On day one, the so-called team was Shawn in a brand-new role and his manager Amber. It wasn’t long after, however, that they were given two software engineers and a project manager, all three of whom were brand-new. They began work on a couple of small projects, creating some JIRA tickets along the way. They decided on two-week sprints and scheduled their planning/retrospective meetings. Shawn didn’t give too much thought to any of these decisions; instead, he carried forward what had been done on his previous team. Everything seemed like it was going well until they reached the first planning meeting. There he learned that as no two projects or teams are the same, what will work for his previous team wouldn’t necessarily work for his new team.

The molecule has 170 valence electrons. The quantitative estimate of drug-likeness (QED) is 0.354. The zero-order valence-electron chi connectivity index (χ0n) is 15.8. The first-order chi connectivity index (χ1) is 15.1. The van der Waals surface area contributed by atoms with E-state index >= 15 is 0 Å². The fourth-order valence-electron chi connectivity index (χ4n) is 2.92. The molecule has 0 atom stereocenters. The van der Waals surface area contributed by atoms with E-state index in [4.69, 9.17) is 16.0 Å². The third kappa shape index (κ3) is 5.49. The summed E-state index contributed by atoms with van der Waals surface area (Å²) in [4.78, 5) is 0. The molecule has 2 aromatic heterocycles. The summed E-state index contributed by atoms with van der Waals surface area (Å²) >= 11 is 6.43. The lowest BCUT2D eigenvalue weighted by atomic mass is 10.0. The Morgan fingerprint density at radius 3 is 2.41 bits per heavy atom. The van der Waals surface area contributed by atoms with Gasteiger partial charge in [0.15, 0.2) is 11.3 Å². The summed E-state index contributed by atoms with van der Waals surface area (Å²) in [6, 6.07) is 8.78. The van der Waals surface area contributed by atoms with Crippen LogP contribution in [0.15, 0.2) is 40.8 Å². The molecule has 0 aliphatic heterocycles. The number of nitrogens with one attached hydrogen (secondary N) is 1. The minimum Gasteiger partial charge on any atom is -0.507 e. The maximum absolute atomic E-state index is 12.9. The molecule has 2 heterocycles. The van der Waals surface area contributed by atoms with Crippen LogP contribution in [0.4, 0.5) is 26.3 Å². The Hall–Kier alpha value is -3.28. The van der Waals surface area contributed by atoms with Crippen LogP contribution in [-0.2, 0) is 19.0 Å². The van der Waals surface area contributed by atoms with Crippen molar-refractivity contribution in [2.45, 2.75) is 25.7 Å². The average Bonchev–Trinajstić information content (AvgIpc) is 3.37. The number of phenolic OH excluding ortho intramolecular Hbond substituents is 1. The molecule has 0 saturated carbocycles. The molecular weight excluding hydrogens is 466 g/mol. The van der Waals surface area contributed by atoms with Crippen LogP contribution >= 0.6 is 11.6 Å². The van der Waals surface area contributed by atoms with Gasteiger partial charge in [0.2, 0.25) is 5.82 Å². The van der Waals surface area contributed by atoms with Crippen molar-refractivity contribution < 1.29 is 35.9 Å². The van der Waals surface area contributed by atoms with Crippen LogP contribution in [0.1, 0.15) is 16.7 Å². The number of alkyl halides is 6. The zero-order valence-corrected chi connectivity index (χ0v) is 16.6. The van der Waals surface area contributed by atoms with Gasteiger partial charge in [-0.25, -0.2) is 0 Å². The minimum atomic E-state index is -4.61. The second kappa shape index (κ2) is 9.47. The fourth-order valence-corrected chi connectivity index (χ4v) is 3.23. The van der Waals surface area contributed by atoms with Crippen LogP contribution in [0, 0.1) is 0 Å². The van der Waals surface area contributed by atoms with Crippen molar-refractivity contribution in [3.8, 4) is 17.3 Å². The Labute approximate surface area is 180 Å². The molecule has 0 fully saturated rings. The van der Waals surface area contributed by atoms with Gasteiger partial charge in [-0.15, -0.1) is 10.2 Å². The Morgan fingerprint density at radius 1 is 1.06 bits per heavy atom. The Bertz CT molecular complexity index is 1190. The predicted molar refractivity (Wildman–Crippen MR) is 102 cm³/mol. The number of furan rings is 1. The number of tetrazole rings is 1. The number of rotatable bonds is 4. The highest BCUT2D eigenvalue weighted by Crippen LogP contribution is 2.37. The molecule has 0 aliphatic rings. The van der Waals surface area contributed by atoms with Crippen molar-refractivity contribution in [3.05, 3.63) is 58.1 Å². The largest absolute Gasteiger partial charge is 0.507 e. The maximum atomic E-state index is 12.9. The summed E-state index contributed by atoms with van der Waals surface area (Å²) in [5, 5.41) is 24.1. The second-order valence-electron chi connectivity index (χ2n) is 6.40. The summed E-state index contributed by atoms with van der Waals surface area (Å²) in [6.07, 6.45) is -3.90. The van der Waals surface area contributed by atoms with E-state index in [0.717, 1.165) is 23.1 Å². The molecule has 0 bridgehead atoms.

There are two major differences between Shawn’s team and his previous team I’d like to discuss. The first difference was the code. All of the other teams in our organization were what I would consider typical teams—they own code and concepts where they have become technical experts in their area. They have a high familiarity with the projects they work on, and don’t have to branch out into different concepts too often. This team, on the other hand, was created to be more of a floating team. Instead of being a floating individual, the team was used as a collective loan. Instead of owning their own concepts, they would primarily be working on loan to other teams and making changes in that team’s code—code they didn’t own and were not very familiar with. This meant that the team needed to operate in a very collaborative manner, and venture into unfamiliar concepts on a regular basis. This situation would lead us to implement some unique processes that would help us in this situation.